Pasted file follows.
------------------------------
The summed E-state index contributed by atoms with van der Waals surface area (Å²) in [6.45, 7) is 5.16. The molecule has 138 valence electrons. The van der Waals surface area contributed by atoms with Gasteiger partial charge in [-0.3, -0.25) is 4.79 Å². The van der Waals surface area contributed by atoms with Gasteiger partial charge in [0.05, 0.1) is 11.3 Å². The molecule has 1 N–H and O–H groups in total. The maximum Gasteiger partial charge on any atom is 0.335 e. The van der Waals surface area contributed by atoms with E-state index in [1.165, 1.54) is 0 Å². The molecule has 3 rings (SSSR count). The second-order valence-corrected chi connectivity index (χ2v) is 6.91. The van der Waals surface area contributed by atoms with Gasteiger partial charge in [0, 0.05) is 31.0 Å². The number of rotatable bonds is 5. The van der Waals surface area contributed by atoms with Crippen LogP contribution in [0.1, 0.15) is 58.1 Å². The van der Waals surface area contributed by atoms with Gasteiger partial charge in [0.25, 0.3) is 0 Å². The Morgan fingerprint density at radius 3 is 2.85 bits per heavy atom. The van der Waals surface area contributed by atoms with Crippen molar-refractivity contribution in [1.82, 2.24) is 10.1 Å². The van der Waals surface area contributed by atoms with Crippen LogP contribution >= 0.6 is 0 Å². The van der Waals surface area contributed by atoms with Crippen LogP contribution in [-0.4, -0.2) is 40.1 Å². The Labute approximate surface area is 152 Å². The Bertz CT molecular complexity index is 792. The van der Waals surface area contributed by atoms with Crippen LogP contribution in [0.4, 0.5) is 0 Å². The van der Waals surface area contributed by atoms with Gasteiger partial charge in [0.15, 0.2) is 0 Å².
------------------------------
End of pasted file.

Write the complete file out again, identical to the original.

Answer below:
The summed E-state index contributed by atoms with van der Waals surface area (Å²) in [6.45, 7) is 5.16. The molecule has 138 valence electrons. The van der Waals surface area contributed by atoms with Gasteiger partial charge in [-0.3, -0.25) is 4.79 Å². The van der Waals surface area contributed by atoms with Gasteiger partial charge in [0.05, 0.1) is 11.3 Å². The molecule has 1 N–H and O–H groups in total. The maximum Gasteiger partial charge on any atom is 0.335 e. The van der Waals surface area contributed by atoms with E-state index in [1.165, 1.54) is 0 Å². The molecule has 3 rings (SSSR count). The second-order valence-corrected chi connectivity index (χ2v) is 6.91. The van der Waals surface area contributed by atoms with Gasteiger partial charge in [0, 0.05) is 31.0 Å². The number of rotatable bonds is 5. The van der Waals surface area contributed by atoms with Crippen LogP contribution in [0.1, 0.15) is 58.1 Å². The van der Waals surface area contributed by atoms with Gasteiger partial charge in [0.25, 0.3) is 0 Å². The Morgan fingerprint density at radius 3 is 2.85 bits per heavy atom. The van der Waals surface area contributed by atoms with Crippen molar-refractivity contribution in [1.82, 2.24) is 10.1 Å². The van der Waals surface area contributed by atoms with Crippen LogP contribution >= 0.6 is 0 Å². The van der Waals surface area contributed by atoms with Crippen LogP contribution in [-0.4, -0.2) is 40.1 Å². The Labute approximate surface area is 152 Å². The Bertz CT molecular complexity index is 792. The van der Waals surface area contributed by atoms with Crippen LogP contribution in [0.4, 0.5) is 0 Å². The van der Waals surface area contributed by atoms with Gasteiger partial charge in [0.15, 0.2) is 0 Å².